Hypertension is highly age-related and affects more than 1 billion people worldwide. It is a major source of morbidity and mortality as it makes us more prone to experience heart failure, stroke, and kidney disease. Despite intense research efforts over several decades, there is still no consensus on what are the primary causes of this disorder. Here we present a computational physiology model which shows that the increase in arterial stiffness that follows with age is sufficient to account for an overwhelming amount of experimental and clinical data on hypertension. We demonstrate quantitatively that the stiffening causes the baroreceptors, the blood-pressure sensors located in the arterial wall, to misinform the highly complex machinery responsible for blood pressure regulation. This misinformation occurs because the baroreceptors are strain sensitive, not pressure sensitive, and with stiffening the aortic wall strain ceases to be a good proxy for aortic blood pressure. Contrary to wide-held conceptions, the blood pressure regulation may thus become compromised without any other detrimental physiological change of the regulatory machinery. Our results therefore suggest that arterial stiffness represents a major therapeutic target by which an otherwise intact physiological machinery may be exploited for blood pressure regulation.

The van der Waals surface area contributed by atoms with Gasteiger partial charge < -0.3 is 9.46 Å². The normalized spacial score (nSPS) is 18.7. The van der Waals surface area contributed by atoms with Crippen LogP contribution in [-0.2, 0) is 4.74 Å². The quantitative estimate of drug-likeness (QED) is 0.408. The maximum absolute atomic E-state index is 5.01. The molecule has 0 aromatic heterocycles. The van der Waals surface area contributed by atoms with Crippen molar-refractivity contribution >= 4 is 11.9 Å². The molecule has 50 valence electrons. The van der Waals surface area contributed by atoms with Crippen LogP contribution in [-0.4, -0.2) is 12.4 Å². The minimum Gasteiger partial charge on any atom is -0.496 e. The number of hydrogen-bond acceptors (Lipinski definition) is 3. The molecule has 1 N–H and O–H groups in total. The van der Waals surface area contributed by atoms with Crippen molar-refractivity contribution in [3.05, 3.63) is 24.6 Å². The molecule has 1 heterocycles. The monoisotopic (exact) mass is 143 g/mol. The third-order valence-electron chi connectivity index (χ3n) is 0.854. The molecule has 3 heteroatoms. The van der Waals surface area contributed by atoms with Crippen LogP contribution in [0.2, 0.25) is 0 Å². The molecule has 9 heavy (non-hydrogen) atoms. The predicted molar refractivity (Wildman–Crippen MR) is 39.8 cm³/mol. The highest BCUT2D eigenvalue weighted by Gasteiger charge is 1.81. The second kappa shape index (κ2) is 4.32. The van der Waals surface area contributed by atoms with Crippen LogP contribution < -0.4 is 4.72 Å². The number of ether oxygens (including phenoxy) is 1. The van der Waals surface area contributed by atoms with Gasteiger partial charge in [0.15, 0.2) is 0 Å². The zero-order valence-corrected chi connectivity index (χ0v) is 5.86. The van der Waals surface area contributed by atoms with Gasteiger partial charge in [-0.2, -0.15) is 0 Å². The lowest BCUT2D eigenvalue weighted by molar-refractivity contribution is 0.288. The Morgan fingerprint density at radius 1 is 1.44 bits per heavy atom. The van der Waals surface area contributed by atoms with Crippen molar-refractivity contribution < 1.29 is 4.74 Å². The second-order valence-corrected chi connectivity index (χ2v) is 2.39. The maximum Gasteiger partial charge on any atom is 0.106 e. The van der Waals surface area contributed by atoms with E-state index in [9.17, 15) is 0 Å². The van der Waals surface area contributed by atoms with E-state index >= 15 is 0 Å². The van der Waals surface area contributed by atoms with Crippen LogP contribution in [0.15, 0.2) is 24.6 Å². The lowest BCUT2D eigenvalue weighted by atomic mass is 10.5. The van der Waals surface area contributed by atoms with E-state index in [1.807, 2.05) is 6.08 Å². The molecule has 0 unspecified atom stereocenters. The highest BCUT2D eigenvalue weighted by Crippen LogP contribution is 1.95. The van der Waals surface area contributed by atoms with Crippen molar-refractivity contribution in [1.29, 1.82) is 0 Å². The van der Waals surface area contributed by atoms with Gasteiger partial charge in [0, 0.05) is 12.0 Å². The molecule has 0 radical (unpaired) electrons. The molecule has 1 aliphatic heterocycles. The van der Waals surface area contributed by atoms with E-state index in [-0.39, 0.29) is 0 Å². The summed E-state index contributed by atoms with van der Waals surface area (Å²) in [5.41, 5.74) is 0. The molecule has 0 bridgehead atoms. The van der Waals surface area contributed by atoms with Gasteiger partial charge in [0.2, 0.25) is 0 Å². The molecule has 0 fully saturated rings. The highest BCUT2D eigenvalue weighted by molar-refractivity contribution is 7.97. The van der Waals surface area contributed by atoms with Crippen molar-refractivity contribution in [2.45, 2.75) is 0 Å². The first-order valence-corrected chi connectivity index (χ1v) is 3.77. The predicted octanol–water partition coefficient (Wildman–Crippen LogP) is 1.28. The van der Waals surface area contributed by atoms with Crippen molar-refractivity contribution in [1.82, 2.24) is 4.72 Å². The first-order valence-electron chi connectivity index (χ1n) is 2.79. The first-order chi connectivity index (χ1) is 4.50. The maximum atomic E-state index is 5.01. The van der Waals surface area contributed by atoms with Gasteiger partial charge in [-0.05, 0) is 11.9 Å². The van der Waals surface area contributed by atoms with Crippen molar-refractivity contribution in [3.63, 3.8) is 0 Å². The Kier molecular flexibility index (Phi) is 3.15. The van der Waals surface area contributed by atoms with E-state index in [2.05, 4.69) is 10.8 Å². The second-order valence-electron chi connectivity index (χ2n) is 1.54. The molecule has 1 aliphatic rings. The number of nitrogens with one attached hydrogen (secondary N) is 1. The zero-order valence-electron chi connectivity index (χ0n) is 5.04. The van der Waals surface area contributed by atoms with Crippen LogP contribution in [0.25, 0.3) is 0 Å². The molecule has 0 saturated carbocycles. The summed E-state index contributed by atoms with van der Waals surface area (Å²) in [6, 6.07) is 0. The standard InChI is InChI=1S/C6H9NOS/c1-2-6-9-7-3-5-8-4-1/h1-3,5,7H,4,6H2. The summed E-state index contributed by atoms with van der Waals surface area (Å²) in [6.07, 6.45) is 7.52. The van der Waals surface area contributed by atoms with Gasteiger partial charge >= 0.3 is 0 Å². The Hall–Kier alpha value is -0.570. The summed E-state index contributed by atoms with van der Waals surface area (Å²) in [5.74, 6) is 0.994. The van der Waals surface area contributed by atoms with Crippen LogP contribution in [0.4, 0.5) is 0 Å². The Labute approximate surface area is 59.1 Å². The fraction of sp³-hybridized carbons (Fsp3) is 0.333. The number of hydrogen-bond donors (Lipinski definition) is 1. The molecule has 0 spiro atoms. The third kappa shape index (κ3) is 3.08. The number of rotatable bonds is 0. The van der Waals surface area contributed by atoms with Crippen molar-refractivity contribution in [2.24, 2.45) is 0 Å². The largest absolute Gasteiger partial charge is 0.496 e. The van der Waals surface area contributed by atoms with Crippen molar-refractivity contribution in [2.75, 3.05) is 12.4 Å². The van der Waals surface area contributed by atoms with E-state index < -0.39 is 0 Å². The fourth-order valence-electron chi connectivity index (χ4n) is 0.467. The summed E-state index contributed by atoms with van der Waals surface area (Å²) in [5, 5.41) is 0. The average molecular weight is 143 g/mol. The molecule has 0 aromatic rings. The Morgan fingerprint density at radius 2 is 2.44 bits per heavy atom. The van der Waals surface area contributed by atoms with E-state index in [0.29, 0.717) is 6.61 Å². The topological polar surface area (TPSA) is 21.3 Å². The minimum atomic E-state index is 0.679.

The genotype–phenotype map (GP map) concept applies to any time point in the ontogeny of a living system. It is the outcome of very complex dynamics that include environmental effects, and bridging the genotype–phenotype gap is synonymous with understanding these dynamics. The context for this understanding is physiology, and the disciplinary goals of physiology do indeed demand the physiological community to seek this understanding. We claim that this task is beyond reach without use of mathematical models that bind together genetic and phenotypic data in a causally cohesive way. We provide illustrations of such causally cohesive genotype–phenotype models where the phenotypes span from gene expression profiles to development of whole organs. Bridging the genotype–phenotype gap also demands that large-scale biological (‘omics’) data and associated bioinformatics resources be more effectively integrated with computational physiology than is currently the case. A third major element is the need for developing a phenomics technology way beyond current state of the art, and we advocate the establishment of a Human Phenome Programme solidly grounded on biophysically based mathematical descriptions of human physiology.